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Abstract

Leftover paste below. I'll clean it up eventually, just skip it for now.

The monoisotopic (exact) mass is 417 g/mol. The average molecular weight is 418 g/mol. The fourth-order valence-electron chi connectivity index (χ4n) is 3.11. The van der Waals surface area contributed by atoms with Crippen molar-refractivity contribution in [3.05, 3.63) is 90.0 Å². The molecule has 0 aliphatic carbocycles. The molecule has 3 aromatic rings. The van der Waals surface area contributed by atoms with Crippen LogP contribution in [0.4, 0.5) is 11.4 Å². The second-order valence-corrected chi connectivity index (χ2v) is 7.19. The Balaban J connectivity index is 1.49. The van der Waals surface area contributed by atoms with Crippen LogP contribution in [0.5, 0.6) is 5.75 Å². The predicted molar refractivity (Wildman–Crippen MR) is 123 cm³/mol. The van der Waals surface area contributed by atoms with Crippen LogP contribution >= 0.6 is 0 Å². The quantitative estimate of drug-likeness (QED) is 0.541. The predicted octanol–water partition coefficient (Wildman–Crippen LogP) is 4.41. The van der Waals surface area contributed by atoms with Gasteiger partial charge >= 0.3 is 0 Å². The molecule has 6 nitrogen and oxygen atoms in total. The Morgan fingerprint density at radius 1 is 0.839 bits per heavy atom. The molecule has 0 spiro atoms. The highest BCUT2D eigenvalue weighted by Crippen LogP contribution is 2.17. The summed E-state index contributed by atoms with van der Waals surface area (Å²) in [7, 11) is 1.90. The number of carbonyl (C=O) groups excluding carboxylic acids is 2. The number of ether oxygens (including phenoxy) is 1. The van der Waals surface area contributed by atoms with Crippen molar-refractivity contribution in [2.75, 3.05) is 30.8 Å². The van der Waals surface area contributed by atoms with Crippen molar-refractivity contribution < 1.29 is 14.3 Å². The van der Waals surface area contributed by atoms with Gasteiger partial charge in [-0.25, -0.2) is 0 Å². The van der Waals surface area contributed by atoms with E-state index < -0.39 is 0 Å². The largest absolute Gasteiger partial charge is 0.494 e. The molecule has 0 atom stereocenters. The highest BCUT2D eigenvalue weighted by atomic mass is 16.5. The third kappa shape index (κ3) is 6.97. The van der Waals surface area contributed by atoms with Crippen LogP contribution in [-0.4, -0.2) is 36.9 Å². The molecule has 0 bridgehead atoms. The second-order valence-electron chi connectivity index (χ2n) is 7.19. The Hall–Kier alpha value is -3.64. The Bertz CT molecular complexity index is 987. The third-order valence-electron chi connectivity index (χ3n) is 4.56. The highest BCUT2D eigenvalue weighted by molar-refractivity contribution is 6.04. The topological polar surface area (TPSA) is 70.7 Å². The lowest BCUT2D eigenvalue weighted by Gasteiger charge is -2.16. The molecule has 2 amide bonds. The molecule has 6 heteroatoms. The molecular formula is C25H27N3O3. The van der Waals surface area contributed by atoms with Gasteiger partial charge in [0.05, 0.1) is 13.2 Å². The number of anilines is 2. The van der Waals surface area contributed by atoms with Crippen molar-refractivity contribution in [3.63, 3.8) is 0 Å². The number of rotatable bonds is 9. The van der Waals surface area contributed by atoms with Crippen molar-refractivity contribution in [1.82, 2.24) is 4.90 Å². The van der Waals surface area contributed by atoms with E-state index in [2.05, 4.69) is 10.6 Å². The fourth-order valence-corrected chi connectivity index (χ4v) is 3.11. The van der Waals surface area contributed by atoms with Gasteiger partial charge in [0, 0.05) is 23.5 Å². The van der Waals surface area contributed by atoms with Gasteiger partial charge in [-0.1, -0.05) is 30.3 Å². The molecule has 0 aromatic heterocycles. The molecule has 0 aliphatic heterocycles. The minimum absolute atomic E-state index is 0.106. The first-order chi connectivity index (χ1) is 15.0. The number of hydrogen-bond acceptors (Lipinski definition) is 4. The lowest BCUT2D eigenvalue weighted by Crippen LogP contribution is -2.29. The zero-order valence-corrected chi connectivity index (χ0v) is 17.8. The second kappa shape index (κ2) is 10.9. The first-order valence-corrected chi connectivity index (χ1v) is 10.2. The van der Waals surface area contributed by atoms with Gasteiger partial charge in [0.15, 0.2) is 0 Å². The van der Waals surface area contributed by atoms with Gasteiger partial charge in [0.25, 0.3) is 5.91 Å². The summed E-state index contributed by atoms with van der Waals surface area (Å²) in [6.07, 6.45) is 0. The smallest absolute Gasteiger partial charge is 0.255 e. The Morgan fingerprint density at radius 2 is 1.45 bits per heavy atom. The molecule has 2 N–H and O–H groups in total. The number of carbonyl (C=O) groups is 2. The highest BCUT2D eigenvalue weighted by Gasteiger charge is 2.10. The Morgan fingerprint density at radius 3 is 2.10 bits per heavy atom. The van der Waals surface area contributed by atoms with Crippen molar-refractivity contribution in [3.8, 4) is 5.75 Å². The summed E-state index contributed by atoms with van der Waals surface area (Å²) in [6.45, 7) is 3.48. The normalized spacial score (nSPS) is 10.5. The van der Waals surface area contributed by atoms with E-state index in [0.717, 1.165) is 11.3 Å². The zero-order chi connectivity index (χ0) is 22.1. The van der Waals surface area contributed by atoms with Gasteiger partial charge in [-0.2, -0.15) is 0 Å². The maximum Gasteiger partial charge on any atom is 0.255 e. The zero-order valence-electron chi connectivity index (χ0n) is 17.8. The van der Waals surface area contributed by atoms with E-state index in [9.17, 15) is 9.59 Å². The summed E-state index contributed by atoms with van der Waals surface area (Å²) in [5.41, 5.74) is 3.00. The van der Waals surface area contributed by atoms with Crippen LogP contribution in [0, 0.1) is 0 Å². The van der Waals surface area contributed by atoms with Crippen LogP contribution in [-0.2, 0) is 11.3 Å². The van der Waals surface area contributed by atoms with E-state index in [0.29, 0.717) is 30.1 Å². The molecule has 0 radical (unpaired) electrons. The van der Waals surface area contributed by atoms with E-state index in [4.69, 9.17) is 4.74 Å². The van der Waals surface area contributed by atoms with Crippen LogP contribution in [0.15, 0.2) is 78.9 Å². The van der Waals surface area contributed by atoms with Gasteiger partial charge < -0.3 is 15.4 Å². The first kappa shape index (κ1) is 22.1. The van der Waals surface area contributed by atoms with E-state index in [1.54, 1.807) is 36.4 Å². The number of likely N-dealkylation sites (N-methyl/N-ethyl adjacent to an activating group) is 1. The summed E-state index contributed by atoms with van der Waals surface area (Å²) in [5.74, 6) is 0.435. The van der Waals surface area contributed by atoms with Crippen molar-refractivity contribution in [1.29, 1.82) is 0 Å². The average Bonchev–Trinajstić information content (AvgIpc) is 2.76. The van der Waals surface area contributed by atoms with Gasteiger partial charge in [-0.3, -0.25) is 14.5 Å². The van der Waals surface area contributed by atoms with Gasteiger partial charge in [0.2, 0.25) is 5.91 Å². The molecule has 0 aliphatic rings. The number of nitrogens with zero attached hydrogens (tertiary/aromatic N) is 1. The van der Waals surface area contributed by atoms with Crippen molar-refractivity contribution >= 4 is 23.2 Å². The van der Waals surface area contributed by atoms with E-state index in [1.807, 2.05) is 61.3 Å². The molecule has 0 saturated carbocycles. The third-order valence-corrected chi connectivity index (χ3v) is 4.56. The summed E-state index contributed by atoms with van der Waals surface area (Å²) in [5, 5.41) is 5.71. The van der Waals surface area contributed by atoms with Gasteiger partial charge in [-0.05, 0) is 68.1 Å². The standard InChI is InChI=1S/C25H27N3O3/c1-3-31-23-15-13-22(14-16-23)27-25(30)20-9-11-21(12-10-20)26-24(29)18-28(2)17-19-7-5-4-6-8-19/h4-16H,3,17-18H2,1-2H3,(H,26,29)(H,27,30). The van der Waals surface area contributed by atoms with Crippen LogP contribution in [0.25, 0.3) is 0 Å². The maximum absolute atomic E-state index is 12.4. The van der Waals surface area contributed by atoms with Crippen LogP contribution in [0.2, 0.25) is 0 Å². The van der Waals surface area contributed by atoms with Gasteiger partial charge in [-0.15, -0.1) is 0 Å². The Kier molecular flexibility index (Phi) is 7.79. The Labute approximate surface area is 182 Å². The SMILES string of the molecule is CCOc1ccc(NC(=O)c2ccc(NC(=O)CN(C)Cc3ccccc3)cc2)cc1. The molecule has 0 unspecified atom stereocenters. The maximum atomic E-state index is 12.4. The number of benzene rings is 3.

Invasive species pose a persistent danger to the endemic marine fauna found in the Hawaiian archipelago, threatening the ecological and economic values associated with these fragile ecosystems. This study focuses on the impact invasive ant species have on the population dynamics of ghost crabs (Ocypode spp.) along the northern coast of Oahu. Through in situ sampling techniques, ant density as well as crab location and size were determined at a total of 22 transects. Through statistical analysis, it was found that there is a significant difference in the size distribution of the ghost crab population between the sand and the vegetation. Additionally, there was found to be a negative relationship between the proportion of the crab population that lived in the vegetation when compared to ant density. Overall, this study shows the critical impacts that invasive ants may be having on the coastal environments of Oahu, altering spatial distribution patterns and potentially disrupting the natural size dispersal of the organisms living within the highly zoned intertidal region. Understanding the impacts of invasive species on coastal regions is critical to the establishment of effective management techniques that can preserve the diversity and natural functioning of intertidal regions on a global scale.

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